Just as the Obama administration has signaled that they hope to tackle immigration reform in the coming months, the College Board’s trustees unanimously voted to support legislation which would provide undocumented youths a path to citizenship through college or the military.

More specifically, the College Board expressed its support of the DREAM Act, a piece of legislation sponsored by Senators Richard Durbin (D-IL) and Richard Lugar (R-IN) that would give some young immigrants who have stayed out of trouble, graduated from high school, and either finished two years of college or two years of military service the opportunity to become permanent residents.  Ultimately, it aims at giving hard-working undocumented children who have always considered America “home” the opportunity to fix their status and contribute to our economy and their communities.

“As the U.S. seeks to fill the need for a college-educated workforce, it should not turn its back on youngsters who can strengthen our country’s economic and social well-being… Without educating these students to their full potential … we are wasting their talent and imposing economic and emotional costs on undocumented students and on U.S. society as a whole” said the College Board.  In conjunction with its announcement, the College Board released a report entitled “Young Lives on Hold: The College Dreams of Undocumented Students.”  The report shows that roughly 10 states which offer tuition aid to illegal immigrants saw increased college revenue by enrolling these additional students, rather than financial burdens caused by an influx of immigrants paying cheaper tuition.  According to the College Board, providing more immigrant students with the ability to receive a higher education and move into better-paying jobs would help the U.S. economy in the form of increased tax revenue and consumer spending.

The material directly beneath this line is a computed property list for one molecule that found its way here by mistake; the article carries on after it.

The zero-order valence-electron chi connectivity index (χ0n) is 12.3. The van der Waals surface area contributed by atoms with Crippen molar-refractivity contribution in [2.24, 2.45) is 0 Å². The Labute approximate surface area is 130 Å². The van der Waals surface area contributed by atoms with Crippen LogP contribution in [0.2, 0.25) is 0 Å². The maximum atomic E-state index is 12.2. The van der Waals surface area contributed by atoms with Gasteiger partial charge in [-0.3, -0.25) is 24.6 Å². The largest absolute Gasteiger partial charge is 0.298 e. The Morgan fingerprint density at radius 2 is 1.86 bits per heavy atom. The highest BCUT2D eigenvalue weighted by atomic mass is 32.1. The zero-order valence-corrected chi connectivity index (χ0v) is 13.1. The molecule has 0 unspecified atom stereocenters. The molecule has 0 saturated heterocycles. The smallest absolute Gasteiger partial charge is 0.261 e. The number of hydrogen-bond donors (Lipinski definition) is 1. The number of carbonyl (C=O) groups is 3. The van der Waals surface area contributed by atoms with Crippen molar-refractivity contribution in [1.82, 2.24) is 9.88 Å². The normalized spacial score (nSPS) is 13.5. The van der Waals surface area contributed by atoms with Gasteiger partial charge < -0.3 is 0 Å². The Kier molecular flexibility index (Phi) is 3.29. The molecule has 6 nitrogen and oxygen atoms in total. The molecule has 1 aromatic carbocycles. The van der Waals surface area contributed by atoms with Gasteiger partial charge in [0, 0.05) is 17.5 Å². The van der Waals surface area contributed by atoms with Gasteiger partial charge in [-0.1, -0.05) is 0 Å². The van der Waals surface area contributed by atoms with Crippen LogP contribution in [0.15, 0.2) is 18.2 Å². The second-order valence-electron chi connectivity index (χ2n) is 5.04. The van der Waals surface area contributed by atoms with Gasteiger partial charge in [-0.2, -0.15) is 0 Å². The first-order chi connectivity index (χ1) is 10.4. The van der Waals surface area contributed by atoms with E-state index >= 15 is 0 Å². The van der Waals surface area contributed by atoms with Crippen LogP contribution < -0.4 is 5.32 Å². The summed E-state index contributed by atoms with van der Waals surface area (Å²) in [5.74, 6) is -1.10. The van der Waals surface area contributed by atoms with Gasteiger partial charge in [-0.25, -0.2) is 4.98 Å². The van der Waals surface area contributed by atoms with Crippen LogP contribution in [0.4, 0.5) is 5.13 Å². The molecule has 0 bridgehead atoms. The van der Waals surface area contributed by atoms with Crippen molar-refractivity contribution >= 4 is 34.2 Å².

While the DREAM Act’s fate is yet to be decided, congressional and White House leaders seem confident that the plight of young undocumented immigrants — along with that of their hard-working parents — will be addressed as Washington gears up to start seriously discussing immigration reform as early as this fall. The DREAM Act is viewed as an important step in the broader fight for comprehensive immigration reform that would help get our economy back on its feet, restore the rule of law, and uphold our values as a land of fairness and opportunity.  While some choose to view immigration in terms of black and white, UCLA Professor Hiroshi Motomura reminds us that the issue can not easily be divided into right and wrong or legal and illegal:

One of the great myths of immigration law is that the line between lawful and unlawful immigrants is clear and impermeable…Our history tells us why any bright line between legal and illegal immigration is a myth of deceptive simplicity. What is simple is not always fair or in our national interest. And what is fair and in our national interest is not always simple.

Photo by Night Owl City.